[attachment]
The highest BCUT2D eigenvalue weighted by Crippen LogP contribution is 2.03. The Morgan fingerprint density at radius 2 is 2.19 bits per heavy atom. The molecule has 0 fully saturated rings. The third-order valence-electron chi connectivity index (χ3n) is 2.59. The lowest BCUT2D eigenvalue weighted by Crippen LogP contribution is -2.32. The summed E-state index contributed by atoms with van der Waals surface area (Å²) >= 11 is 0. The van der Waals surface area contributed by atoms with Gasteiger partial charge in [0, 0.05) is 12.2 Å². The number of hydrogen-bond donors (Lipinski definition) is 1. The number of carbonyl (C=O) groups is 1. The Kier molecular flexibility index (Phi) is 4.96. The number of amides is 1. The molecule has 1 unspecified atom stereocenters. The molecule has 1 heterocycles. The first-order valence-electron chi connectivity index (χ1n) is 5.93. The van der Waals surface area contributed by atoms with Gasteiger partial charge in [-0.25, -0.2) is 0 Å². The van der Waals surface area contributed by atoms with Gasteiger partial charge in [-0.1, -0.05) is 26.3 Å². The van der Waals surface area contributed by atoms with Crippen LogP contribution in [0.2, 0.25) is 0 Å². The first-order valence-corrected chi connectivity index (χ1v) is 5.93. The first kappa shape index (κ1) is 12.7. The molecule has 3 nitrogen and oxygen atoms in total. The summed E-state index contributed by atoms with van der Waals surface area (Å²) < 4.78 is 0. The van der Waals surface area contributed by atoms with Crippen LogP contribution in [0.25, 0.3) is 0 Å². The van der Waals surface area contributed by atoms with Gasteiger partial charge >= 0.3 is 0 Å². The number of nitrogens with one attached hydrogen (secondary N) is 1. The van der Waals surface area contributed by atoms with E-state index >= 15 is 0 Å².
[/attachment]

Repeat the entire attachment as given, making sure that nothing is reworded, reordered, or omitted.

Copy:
The highest BCUT2D eigenvalue weighted by Crippen LogP contribution is 2.03. The Morgan fingerprint density at radius 2 is 2.19 bits per heavy atom. The molecule has 0 fully saturated rings. The third-order valence-electron chi connectivity index (χ3n) is 2.59. The lowest BCUT2D eigenvalue weighted by Crippen LogP contribution is -2.32. The summed E-state index contributed by atoms with van der Waals surface area (Å²) >= 11 is 0. The van der Waals surface area contributed by atoms with Gasteiger partial charge in [0, 0.05) is 12.2 Å². The number of hydrogen-bond donors (Lipinski definition) is 1. The number of carbonyl (C=O) groups is 1. The Kier molecular flexibility index (Phi) is 4.96. The number of amides is 1. The molecule has 1 unspecified atom stereocenters. The molecule has 1 heterocycles. The first-order valence-electron chi connectivity index (χ1n) is 5.93. The van der Waals surface area contributed by atoms with Gasteiger partial charge in [-0.25, -0.2) is 0 Å². The van der Waals surface area contributed by atoms with Gasteiger partial charge in [-0.1, -0.05) is 26.3 Å². The van der Waals surface area contributed by atoms with Crippen LogP contribution in [0.2, 0.25) is 0 Å². The first-order valence-corrected chi connectivity index (χ1v) is 5.93. The first kappa shape index (κ1) is 12.7. The molecule has 3 nitrogen and oxygen atoms in total. The summed E-state index contributed by atoms with van der Waals surface area (Å²) < 4.78 is 0. The van der Waals surface area contributed by atoms with Crippen LogP contribution in [0.25, 0.3) is 0 Å². The van der Waals surface area contributed by atoms with Gasteiger partial charge >= 0.3 is 0 Å². The number of nitrogens with one attached hydrogen (secondary N) is 1. The van der Waals surface area contributed by atoms with E-state index >= 15 is 0 Å².